If I Owned the Road

Recently I found myself in this situation:

If I Owned the Road

And I wished I could show this dude what would happen if I really did own the road. Things would be very different.

If I Owned the Road

I wouldn’t have to take the lane ever again. People would have their roads back, and they’d be safer because…

If I Owned the Road

Bad behavior wouldn’t be tolerated.

If I Owned the Road

And parking wouldn’t be so free and flowing.

If I Owned the Road

And that’s just the beginning.

If I Owned the Road

No, drivers don’t realize how easy they have it. But, how about we make it a little easier for people?

Next Post
Previous Post

You may also like

Leave a Reply

65 Comments on "If I Owned the Road"

April 3, 2014

Oh, I am so linking to this in my blog tomorrow…

April 3, 2014

As someone who loves riding his bicycle long distance *and* drives a truck for a living, please realize that many of us truckers do NOT want to drive the rig in the city –particularly Northeastern cities. We KNOW we should not be there, ergo we do NOT want to be there. The problem is our dispatchers and our salesfolk who cluelessly overpromise a clueless client, and force us to be there.

It is not by choice that we drive in the city.

For the center of Boston, a strict limit of 24 feet in length for motor-vehicles should be imposed, and more cross-dock warehouses should be built to transfer freight from larger to smaller trucks. Any business that wants or needs a truck longer than 24 feet inside the city center should get a police permit in advance, and have a police escort for the vehicle to & from its pre-arranged rendez-vous.

Please go after the businesses for encouraging heavy truck traffic where it does not belong. We truck-drivers would be grateful.

April 5, 2014

should have distro centers on the outsides of the city, and bike trailer the goods into town! haha!

April 24, 2014

Great to hear this perspective.

April 3, 2014

“Horns would be as loud inside sara as outside”


Vocus Dwabe
April 3, 2014

Bikeyface, there is a country where cyclists already have all of the items on your wish-list – and more. Three clues for you: (i) it begins with an “N” in the official version and an “H” in the colloquial one, (ii) much of it lies below sea level and its inhabitants are given to wearing wooden shoes and (iii) you went there on holiday last year: that is, unless you were sitting in Boston and made it all up.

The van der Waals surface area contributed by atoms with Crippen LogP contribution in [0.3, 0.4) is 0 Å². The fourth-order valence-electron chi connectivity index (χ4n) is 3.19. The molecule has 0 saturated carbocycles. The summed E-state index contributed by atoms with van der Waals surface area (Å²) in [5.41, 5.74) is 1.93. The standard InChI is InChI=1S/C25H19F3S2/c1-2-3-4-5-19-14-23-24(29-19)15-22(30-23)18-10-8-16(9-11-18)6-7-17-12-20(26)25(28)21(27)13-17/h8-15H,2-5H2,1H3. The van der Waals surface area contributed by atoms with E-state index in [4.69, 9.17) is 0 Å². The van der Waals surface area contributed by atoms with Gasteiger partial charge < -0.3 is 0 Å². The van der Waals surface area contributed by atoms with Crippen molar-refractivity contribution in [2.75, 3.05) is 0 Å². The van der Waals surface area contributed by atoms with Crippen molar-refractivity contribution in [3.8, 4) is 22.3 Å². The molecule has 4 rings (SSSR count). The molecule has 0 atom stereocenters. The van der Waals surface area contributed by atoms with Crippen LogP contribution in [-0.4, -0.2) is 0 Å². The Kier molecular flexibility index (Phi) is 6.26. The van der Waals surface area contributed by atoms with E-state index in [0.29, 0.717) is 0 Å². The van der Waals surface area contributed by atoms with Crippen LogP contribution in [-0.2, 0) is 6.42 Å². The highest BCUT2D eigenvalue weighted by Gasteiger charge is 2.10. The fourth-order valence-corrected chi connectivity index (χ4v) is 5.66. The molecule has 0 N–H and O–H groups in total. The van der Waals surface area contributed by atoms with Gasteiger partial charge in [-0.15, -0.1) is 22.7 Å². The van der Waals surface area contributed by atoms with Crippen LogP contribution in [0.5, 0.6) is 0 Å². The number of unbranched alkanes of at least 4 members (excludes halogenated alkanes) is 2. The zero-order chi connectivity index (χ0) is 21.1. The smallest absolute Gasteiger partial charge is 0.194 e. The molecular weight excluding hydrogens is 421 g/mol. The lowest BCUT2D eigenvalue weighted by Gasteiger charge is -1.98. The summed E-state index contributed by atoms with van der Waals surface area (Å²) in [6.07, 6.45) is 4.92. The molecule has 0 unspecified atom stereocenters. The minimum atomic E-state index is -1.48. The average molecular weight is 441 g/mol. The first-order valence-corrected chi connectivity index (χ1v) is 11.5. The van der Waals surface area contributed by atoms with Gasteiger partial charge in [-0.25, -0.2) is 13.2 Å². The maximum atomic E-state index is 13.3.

Did you wear your trademark helmet when you cycled in that country? On the evidence of your drawings you didn’t. And did you feel at all uncomfortable or uneasy without it? By the looks of it you didn’t. So might that have had something to do with the fact that just about everywhere you went on your bike in that small country, you were physically segregated from motor traffic by nice solid concrete berms, and therefore the worst that was likely to happen to you was a collision with another cyclist and a few bruises to show for it, not a wheelchair for the rest of your days or an early trip to the cemetery.

How did things end up like that? Because enough people wanted it, and back in the 1970s refused to listen to the traffic planners who, even in that country, were already trying to consign the bicycle to the museum as an everyday means of transport. So keep on grinding away: with time and persistence it can be done. A few weeks of traffic-fume smog such as they’re currently enjoying in London may provoke even the not-very-bright to ask, is it really sensible to go on building city transport around the internal combustion engine?

PS. When’s the book coming out?

April 3, 2014

love the one about the horn…as loud inside as out…brilliant